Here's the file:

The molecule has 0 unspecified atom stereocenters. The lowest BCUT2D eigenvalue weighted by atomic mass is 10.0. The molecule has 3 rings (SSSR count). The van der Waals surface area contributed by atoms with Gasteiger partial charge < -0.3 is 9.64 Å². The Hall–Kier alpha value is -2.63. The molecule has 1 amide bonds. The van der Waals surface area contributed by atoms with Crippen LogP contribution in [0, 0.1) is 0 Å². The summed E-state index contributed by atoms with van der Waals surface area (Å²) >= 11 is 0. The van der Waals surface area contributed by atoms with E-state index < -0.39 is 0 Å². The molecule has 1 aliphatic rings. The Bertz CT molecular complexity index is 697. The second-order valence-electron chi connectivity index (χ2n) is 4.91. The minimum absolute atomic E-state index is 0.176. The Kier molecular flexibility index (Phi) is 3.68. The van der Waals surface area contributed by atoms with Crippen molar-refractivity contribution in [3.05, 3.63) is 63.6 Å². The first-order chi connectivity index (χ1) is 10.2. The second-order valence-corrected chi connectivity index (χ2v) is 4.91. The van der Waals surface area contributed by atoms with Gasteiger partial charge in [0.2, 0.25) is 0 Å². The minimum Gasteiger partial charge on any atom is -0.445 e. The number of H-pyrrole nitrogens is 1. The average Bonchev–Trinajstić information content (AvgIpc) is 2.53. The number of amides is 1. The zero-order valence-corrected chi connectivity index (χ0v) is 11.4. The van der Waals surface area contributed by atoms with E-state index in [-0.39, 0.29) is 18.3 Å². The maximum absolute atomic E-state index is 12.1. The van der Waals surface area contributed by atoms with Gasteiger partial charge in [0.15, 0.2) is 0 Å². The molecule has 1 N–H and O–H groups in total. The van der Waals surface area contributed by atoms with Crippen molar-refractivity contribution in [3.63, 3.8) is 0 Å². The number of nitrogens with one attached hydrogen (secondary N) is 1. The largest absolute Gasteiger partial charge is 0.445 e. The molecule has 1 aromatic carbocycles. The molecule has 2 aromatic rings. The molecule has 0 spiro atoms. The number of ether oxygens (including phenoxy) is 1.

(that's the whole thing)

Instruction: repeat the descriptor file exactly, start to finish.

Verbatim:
The molecule has 0 unspecified atom stereocenters. The lowest BCUT2D eigenvalue weighted by atomic mass is 10.0. The molecule has 3 rings (SSSR count). The van der Waals surface area contributed by atoms with Gasteiger partial charge < -0.3 is 9.64 Å². The Hall–Kier alpha value is -2.63. The molecule has 1 amide bonds. The van der Waals surface area contributed by atoms with Crippen LogP contribution in [0, 0.1) is 0 Å². The summed E-state index contributed by atoms with van der Waals surface area (Å²) >= 11 is 0. The van der Waals surface area contributed by atoms with E-state index < -0.39 is 0 Å². The molecule has 1 aliphatic rings. The Bertz CT molecular complexity index is 697. The second-order valence-electron chi connectivity index (χ2n) is 4.91. The minimum absolute atomic E-state index is 0.176. The Kier molecular flexibility index (Phi) is 3.68. The van der Waals surface area contributed by atoms with Crippen molar-refractivity contribution in [3.05, 3.63) is 63.6 Å². The first-order chi connectivity index (χ1) is 10.2. The second-order valence-corrected chi connectivity index (χ2v) is 4.91. The van der Waals surface area contributed by atoms with Gasteiger partial charge in [0.2, 0.25) is 0 Å². The minimum Gasteiger partial charge on any atom is -0.445 e. The number of H-pyrrole nitrogens is 1. The average Bonchev–Trinajstić information content (AvgIpc) is 2.53. The number of amides is 1. The zero-order valence-corrected chi connectivity index (χ0v) is 11.4. The van der Waals surface area contributed by atoms with E-state index in [-0.39, 0.29) is 18.3 Å². The maximum absolute atomic E-state index is 12.1. The van der Waals surface area contributed by atoms with Gasteiger partial charge in [0.15, 0.2) is 0 Å². The molecule has 1 N–H and O–H groups in total. The van der Waals surface area contributed by atoms with Crippen molar-refractivity contribution in [3.63, 3.8) is 0 Å². The number of nitrogens with one attached hydrogen (secondary N) is 1. The largest absolute Gasteiger partial charge is 0.445 e. The molecule has 1 aromatic carbocycles. The molecule has 2 aromatic rings. The molecule has 0 spiro atoms. The number of ether oxygens (including phenoxy) is 1.